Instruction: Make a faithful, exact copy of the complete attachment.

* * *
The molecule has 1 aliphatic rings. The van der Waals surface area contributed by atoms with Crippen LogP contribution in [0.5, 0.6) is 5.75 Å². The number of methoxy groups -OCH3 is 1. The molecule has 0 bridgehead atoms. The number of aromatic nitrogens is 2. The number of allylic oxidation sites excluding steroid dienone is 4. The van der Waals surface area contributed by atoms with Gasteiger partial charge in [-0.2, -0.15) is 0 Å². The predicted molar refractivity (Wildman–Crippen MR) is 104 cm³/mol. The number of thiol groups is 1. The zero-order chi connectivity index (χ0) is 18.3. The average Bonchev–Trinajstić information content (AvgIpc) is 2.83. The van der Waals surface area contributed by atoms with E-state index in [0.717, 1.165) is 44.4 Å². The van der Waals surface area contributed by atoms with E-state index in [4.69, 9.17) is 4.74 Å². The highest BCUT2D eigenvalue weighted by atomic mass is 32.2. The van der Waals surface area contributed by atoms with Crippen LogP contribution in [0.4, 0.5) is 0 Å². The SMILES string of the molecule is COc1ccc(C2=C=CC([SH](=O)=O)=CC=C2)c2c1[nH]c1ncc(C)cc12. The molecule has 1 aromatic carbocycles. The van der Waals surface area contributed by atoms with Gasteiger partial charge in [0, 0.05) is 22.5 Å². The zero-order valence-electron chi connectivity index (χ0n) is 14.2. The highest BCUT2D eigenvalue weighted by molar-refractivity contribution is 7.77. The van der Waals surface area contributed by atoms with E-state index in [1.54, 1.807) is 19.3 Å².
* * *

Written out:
The molecule has 1 aliphatic rings. The van der Waals surface area contributed by atoms with Crippen LogP contribution in [0.5, 0.6) is 5.75 Å². The number of methoxy groups -OCH3 is 1. The molecule has 0 bridgehead atoms. The number of aromatic nitrogens is 2. The number of allylic oxidation sites excluding steroid dienone is 4. The van der Waals surface area contributed by atoms with Gasteiger partial charge in [-0.2, -0.15) is 0 Å². The predicted molar refractivity (Wildman–Crippen MR) is 104 cm³/mol. The number of thiol groups is 1. The zero-order chi connectivity index (χ0) is 18.3. The average Bonchev–Trinajstić information content (AvgIpc) is 2.83. The van der Waals surface area contributed by atoms with E-state index in [0.717, 1.165) is 44.4 Å². The van der Waals surface area contributed by atoms with E-state index in [4.69, 9.17) is 4.74 Å². The highest BCUT2D eigenvalue weighted by atomic mass is 32.2. The van der Waals surface area contributed by atoms with Crippen LogP contribution in [0.4, 0.5) is 0 Å². The SMILES string of the molecule is COc1ccc(C2=C=CC([SH](=O)=O)=CC=C2)c2c1[nH]c1ncc(C)cc12. The molecule has 1 aromatic carbocycles. The van der Waals surface area contributed by atoms with Gasteiger partial charge in [0, 0.05) is 22.5 Å². The zero-order valence-electron chi connectivity index (χ0n) is 14.2. The highest BCUT2D eigenvalue weighted by molar-refractivity contribution is 7.77. The van der Waals surface area contributed by atoms with E-state index in [1.54, 1.807) is 19.3 Å².